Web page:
“I don’t conquer, I fill my stomach, my only need…”

“I’m here not to lead your victims out of this labyrinth… “

“A bit of a waste, you’re far too late. Here, there and everywhere their bones, in fact I’m getting mighty hungry again.”

“…but to lead you out, my astonished Minotaur!”

“What? Me? Out of this, my own labyrinth? Are you out of your mind?”

“The conquest of the heart the noblest art, the enterprise of true noble men, I belatedly realized. And to conquer, not to subjugate but to liberate, a most difficult task, when the object of this enterprise is not yet a man or at least a man not realizing he also is a victim, sadly and apparently neither a favourite nor a companion of his own gods.”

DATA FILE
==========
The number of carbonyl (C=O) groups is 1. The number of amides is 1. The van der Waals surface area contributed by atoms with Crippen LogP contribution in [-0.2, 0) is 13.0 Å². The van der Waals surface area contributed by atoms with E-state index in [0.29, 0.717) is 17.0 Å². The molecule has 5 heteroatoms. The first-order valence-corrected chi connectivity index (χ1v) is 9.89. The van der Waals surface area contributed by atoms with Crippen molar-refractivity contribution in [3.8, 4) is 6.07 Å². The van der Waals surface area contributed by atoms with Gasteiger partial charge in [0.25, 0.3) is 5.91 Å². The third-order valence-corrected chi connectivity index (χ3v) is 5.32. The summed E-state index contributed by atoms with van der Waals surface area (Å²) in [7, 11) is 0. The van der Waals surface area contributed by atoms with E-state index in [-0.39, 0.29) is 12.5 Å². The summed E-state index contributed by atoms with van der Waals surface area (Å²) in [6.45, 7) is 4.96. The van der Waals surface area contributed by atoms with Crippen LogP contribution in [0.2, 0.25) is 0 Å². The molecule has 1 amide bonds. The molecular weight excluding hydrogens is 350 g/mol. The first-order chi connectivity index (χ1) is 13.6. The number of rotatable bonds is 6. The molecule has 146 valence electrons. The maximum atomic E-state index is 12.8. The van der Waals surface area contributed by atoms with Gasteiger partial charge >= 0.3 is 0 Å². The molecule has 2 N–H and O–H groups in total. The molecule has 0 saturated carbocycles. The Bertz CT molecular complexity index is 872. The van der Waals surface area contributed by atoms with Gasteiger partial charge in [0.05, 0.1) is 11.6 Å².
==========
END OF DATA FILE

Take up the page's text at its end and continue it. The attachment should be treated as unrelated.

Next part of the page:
The spectator, a witness at the edge of his seat, immediately recognizing the outline of his own dilemma, the dagger having weighed beyond its metallic content, and getting heavier and heavier as time progressed. In fact he didn’t know how he had kept it immobile all these years, so strong, strange and seemingly selective gravity’s upward pull had been. But then gravity picks and chooses with almost human tenacity, he thought, knowing how man can be obstinate to a fault, unable to give up an idea on which he has come to rely, even though this will sometimes bring him misery. Man only in the end, never in the beginning, raising chin and eyes, closeness to a problem never his best friend. Or was this gravity itself at child’s play, more fickle than selective, more random that our man could think? But why would gravity pull less strongly on a person’s dagger raising it all too easily, than on his chin, preventing him from looking up and widen his regard, not neutral this pull, but sometimes good and sometimes bad? A cover-up invented by those who lived well by its threat, only pretending the dagger is ceremonial, ostensibly to ward off evil and defend, but in reality and not so subtly commanding it, it had dawned on him?! The other question begging, who defines evil and first considers it a good idea to use a weapon ancient or more modern? Power always lurking in the background, because he who dominates is free in his manner, the meek and indifferent only ending up caught: the public a commodity, a prop, there so the other may live the life that pleases him, at the expense of all.